(Above: Chicago and Earth, Wind and Fire team up to rock “25 or 4 to 6.” That song ended the duo’s three-hour performance at the Sprint Center on Sunday.)
By Joel Francis
The Kansas City Star
Chicago and Earth, Wind and Fire took the stage Sunday night at the Sprint Center armed with enough musicians for a intramural football team and sufficient horns to start a Glenn Miller Orchestra franchise.
The 18-strong band opened with a tag-team of each other’s hits, opening appropriately with “Beginning” followed by “Never” and an extended “We Can Make It Happen.” The bands played like there was a penalty for letting the energy leg, barely pausing to take a breath between numbers.
With the crowd warmed up, Chicago departed leaving Earth, Wind and Fire to entertain on their own. The soul veterans were more than up to the task. They kicked off their hour-long set with “Boogie Wonderland,” which activated the hidden springs in each seat that forced everyone to their feet.
“Serpentine Fire” and the Latin-influenced “Evil” made sure everyone kept moving until the cascade of slow jams: “That’s the Way of the World,” “After the Love is Gone” and a cover of Chicago’s “Wishing You Were Here.” That number got a smooth jazz make-over that featured original member Philip Bailey’s pillow-soft falsetto.
The spotlights turned on the energetic crowd for a sing-along through “Got to Get You Into My Life,” which found the band working the lip of the stage shaking hands with the crowd. After “Fantasy,” the stage went dark and three huge neon drums were wheeled to center stage. Armed with neon drumsticks and shirts with lights the ad hoc drum corp. created an impressive groove that segued into the set-ending “Let’s Groove.”
Chicago did themselves a favor by scheduling a 20-minute intermission before their set, but they still had a hard time matching EWF’s energy. “Saturday in the Park” got things off to a good start and their cover of “I Can’t Let Go” returned the favor EWF paid with “Wishing You Were Here.”
Unfortunately, the band slipped into soft rock mode after an spirited “Alive Again.” “Look Away” melted into “Hard Habit To Break,” “You’re the Inspiration,” “Just You and Me” and “Hold Me Now.” True, all the songs were hits and drew enthusiastic vocal support from the crowd, but putting them all together killed the pacing and energy.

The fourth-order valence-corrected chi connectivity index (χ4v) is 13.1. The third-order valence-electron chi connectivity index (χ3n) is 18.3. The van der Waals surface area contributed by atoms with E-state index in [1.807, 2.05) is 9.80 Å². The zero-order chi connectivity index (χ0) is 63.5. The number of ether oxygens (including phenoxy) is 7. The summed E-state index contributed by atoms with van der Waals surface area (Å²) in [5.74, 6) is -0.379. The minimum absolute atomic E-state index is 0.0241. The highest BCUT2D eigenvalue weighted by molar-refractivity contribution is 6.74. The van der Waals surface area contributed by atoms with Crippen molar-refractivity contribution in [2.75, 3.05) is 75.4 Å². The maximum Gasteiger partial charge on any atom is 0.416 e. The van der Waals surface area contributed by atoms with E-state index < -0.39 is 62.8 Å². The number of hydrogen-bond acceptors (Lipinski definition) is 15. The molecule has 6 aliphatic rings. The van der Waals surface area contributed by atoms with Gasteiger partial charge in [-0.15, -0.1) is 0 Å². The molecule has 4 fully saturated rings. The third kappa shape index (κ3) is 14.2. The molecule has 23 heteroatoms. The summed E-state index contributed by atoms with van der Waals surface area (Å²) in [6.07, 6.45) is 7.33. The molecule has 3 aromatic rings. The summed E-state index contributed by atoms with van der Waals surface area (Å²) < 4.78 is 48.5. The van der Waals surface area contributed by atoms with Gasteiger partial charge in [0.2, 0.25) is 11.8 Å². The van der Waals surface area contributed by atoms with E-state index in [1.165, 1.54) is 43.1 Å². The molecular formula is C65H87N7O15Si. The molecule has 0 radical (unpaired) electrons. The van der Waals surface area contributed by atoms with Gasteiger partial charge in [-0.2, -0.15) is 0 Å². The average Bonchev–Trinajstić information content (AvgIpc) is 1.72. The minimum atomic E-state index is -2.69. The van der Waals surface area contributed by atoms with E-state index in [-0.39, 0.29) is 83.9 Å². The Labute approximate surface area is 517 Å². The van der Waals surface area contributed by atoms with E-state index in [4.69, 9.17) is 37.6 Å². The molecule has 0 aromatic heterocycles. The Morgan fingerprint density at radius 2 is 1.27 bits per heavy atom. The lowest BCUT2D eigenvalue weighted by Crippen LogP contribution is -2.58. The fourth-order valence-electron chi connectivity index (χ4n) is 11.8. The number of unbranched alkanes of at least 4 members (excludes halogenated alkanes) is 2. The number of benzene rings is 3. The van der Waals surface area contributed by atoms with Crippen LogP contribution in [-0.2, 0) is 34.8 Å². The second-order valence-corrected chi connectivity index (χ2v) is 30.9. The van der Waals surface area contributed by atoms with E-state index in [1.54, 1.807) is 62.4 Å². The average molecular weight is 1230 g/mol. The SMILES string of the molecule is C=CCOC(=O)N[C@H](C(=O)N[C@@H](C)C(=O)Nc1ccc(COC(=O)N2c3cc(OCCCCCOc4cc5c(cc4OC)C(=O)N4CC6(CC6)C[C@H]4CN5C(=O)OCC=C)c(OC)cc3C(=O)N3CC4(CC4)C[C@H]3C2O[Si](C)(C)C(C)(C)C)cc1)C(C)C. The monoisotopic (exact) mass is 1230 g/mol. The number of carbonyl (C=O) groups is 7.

After coaxing the audience back to their feet, Chicago’s 50-minute set closed with “Stronger Every Day.”
Despite just seven original members across the two groups, strong arrangements meant key departed musicians like Maurice White and Peter Cetera weren’t missed. With so much talent onstage, special effects took a back seat – the musicians were more than enough spectacle.
The stage featured a two-tiered riser with a drum kit on each side at the top which made the structure resemble twin pyramids. There was plenty of space out front for the artists to run around. None of them made better use of this space than EWF founding bass player Verdine White, who strutted in fringed bell-bottoms and appeared to be having the time of his life.
The upper deck of the Sprint Center was curtained off, leaving a cozy lower bowl that didn’t have many empty seats. The sound was good. Not clear enough to pick out each specific instrument, but each section was distinct. Drums thumped, guitars sizzled and horns punched.
This was the groups’ third tour together and it’s easy to see why both musicians and audiences keep coming back. While similar outings could turn into a battle of the bands, Chicago and EWF complement each other well. Both are known for soaring vocals and intricate horn lines and really are two sides of the same coin.
The night ended the same way it began, with both bands onstage trading hits. EWF’s “September” led into Chicago’s “Free,” which featured the sax players from both bands sparring over a White bassline that recalled the finer moments of Maceo Parker and Bootsy Collins in James Brown’s band.
The bands nailed the night shut with a run on “Sing A Song,” “Does Anybody Know What Time It Is,” “Shining Star” and “25 or 4 to 6” that didn’t leave any other option but to dance. Three hours after taking the stage together, the musicians celebrated each other like a sports team winning the pennant. In a way, they had.